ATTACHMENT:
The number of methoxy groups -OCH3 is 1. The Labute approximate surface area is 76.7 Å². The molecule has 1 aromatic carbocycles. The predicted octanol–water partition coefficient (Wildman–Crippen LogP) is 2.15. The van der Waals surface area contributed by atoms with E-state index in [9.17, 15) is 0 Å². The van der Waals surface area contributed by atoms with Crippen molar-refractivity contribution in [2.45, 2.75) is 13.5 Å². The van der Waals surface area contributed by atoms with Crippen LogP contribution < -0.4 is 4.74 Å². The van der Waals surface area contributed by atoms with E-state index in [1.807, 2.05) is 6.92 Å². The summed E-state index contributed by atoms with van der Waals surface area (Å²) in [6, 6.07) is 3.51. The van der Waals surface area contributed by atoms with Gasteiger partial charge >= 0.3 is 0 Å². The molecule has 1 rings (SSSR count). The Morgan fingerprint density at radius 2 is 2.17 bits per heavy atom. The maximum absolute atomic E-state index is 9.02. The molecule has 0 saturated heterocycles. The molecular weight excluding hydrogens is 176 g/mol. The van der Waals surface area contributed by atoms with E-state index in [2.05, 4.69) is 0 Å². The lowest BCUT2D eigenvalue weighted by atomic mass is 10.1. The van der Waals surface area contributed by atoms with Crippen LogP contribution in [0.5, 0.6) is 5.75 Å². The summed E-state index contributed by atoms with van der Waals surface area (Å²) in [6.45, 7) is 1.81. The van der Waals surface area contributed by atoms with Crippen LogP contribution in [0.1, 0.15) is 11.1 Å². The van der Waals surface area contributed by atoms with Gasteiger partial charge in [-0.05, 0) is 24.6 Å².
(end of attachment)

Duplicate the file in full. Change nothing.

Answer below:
The number of methoxy groups -OCH3 is 1. The Labute approximate surface area is 76.7 Å². The molecule has 1 aromatic carbocycles. The predicted octanol–water partition coefficient (Wildman–Crippen LogP) is 2.15. The van der Waals surface area contributed by atoms with E-state index in [9.17, 15) is 0 Å². The van der Waals surface area contributed by atoms with Crippen molar-refractivity contribution in [2.45, 2.75) is 13.5 Å². The van der Waals surface area contributed by atoms with Crippen LogP contribution < -0.4 is 4.74 Å². The van der Waals surface area contributed by atoms with E-state index in [1.807, 2.05) is 6.92 Å². The summed E-state index contributed by atoms with van der Waals surface area (Å²) in [6, 6.07) is 3.51. The van der Waals surface area contributed by atoms with Gasteiger partial charge >= 0.3 is 0 Å². The molecule has 1 rings (SSSR count). The Morgan fingerprint density at radius 2 is 2.17 bits per heavy atom. The maximum absolute atomic E-state index is 9.02. The molecule has 0 saturated heterocycles. The molecular weight excluding hydrogens is 176 g/mol. The van der Waals surface area contributed by atoms with E-state index in [2.05, 4.69) is 0 Å². The lowest BCUT2D eigenvalue weighted by atomic mass is 10.1. The van der Waals surface area contributed by atoms with Crippen LogP contribution in [0.5, 0.6) is 5.75 Å². The summed E-state index contributed by atoms with van der Waals surface area (Å²) in [6.45, 7) is 1.81. The van der Waals surface area contributed by atoms with Crippen LogP contribution in [0.1, 0.15) is 11.1 Å². The van der Waals surface area contributed by atoms with Gasteiger partial charge in [-0.05, 0) is 24.6 Å².